TCL’s folding phones are an interesting hint of what’s to come but they're not available for you to buy
The hype around folding phones has died down a touch since the fiasco surrounding the Samsung Galaxy Fold last year. Undeterred by ongoing stories surrounding reliability, however, TCL has been busy working on a series of folding phones, ranging from the sensible to the downright crazy and it’s been showing them to journalists.
This isn’t the first time TCL has shown off these concepts: it showed them to US journalists in October last year and at CES in January. However, it’s the first time we’ve had the chance to go hands-on in the UK and at least two of the phones we were shown looked interesting.
READ NEXT: Samsung Galaxy Fold review
1. Three’s a crowd
The most eye-catching of the trio is a triple-folding phone, which concertinas like a room divider. It unfurls from a single 6.65in AMOLED display, transforming into a large 10in tablet with a 20.8:9 aspect ratio and a 3K resolution.
TCL says this is the first folding phone to utilise two hinges – the firm’s own DragonHinge and ButterflyHinge tech – and it would appear to be a great device for watching movies and TV shows, but all of the heavy engineering involved in the two hinges means it’s quite a lot heavier than a normal phone and very thick when folded up. Plus, the model I had a brief play around with during the demo was rather industrial in its build quality with stiff hinges and a very unfinished feel.
However, unlike a lot of folding phone manufacturers, TCL was at least happy to let me (carefully) manipulate the hinges and the phone itself was working, too, albeit running a version of Android that hadn’t been optimised to work on the three screens.
It’s certainly an interesting idea but, I think, perhaps rather too bulky to be practical and, given how unreliable folding phones with a single hinge have so far proved to be, perhaps a fold too far to ultimately prove successful commercially. Unsurprisingly, there are no price or availability details yet for the phone, or any other technical specifications either. The phone has four cameras arranged in a horizontal strip on the rear and a pair of LED flashes flanking them, but other than this we don’t yet know any other specifications or a specific release date.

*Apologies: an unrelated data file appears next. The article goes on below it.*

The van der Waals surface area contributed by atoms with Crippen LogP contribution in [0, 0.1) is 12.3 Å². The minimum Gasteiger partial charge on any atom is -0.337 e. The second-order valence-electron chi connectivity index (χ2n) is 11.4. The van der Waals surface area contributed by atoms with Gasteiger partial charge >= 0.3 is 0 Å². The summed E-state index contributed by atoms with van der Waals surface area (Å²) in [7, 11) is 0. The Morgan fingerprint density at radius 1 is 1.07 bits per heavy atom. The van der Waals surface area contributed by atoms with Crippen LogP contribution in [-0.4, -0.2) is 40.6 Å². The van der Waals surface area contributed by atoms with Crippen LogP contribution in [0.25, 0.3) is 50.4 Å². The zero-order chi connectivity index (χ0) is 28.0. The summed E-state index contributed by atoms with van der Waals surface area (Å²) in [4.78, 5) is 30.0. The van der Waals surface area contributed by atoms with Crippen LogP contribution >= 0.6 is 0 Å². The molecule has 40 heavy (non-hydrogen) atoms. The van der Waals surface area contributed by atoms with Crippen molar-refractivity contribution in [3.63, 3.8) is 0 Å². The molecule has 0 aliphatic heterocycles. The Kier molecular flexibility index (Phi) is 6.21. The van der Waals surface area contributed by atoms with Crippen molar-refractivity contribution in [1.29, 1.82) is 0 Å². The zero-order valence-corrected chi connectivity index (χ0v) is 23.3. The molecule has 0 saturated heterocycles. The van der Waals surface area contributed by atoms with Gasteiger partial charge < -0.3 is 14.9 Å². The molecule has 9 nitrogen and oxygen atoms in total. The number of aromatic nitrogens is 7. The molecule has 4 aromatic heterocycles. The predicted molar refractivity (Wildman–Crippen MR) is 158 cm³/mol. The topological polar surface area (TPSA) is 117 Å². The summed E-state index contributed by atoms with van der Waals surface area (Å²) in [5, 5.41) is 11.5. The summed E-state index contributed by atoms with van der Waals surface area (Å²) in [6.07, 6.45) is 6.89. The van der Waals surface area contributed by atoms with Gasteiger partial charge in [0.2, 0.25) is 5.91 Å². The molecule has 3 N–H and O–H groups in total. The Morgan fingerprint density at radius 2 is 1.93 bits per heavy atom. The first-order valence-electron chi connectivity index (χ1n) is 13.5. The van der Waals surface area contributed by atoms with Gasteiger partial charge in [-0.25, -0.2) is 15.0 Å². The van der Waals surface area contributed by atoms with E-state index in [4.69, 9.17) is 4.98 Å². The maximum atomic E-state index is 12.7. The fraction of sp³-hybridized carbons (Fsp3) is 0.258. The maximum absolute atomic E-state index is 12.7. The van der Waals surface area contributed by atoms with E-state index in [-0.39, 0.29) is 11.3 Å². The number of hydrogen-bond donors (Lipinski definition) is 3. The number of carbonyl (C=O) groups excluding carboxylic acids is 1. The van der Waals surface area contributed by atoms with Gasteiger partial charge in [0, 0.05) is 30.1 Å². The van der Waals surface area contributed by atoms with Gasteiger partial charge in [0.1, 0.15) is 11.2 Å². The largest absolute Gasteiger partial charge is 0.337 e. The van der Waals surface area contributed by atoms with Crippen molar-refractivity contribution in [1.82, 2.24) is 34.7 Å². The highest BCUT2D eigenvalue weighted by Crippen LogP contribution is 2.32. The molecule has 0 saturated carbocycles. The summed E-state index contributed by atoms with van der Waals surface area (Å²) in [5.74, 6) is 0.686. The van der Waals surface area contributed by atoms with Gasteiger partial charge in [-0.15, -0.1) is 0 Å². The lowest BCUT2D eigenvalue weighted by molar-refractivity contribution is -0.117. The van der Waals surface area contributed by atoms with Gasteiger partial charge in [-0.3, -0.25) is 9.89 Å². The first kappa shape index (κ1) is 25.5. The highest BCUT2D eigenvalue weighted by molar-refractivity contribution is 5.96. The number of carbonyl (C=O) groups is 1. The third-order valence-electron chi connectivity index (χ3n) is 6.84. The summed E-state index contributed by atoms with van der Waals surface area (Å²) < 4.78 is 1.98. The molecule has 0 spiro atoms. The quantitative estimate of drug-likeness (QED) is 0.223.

TCL did say it was working towards a release date of early 2021, though, so you might not have to wait as long for this one as you might think.
2. Gotta … know when to roll ‘em
The only new concept in the trio, alas, is an even more tenuous proposition than the monstrous tri-fold handset. It isn’t a folding phone, per se, but one with a screen that rolls out of the body of the phone when you want a bigger screen and rolls back away – powered by tiny motors – when you want to stow the phone in your pocket.
This is a great idea and keeps the phone down to a more manageable size than most folders I’ve seen so far. It’s a mere 9mm thick and for a phone that can expand from 6.75in to 7.8in that’s impressive. However, the “device” I was shown was a plastic dummy unit with a printed vinyl “display” and no working innards. I’m going to hold my excitement in check on this one and you probably should, too.
3. Kiss and makeup
The third – and final – folder is an altogether more practical proposition. Designed with a single hinge, it’s like a fatter version of the Motorola Razr with the flexible OLED display on the inside that’s only revealed when unfolded.
Another concept phone, first shown at CES 2020 earlier this year, but at least working this time, it has an attractive, faceted finish on the outside and, as well as looking like an oversized makeup compact, appears to be the closest to a finished device of the three we were shown at the briefing.
Once again, there was a slightly unfinished feeling to the phone with the hinged portion of the folding screen lifting away from the body as you unfold it. However, the folding action felt solid enough and the phone didn’t feel too bulky, either.
Clearly, TCL is attempting to reposition itself in the smartphone market, having relinquished the BlackBerry brand last year, and what better way to distance itself than to go all out with a host of high-end folding phones. It remains to be seen, however, which of these designs will actually make it into shops and how much they will cost.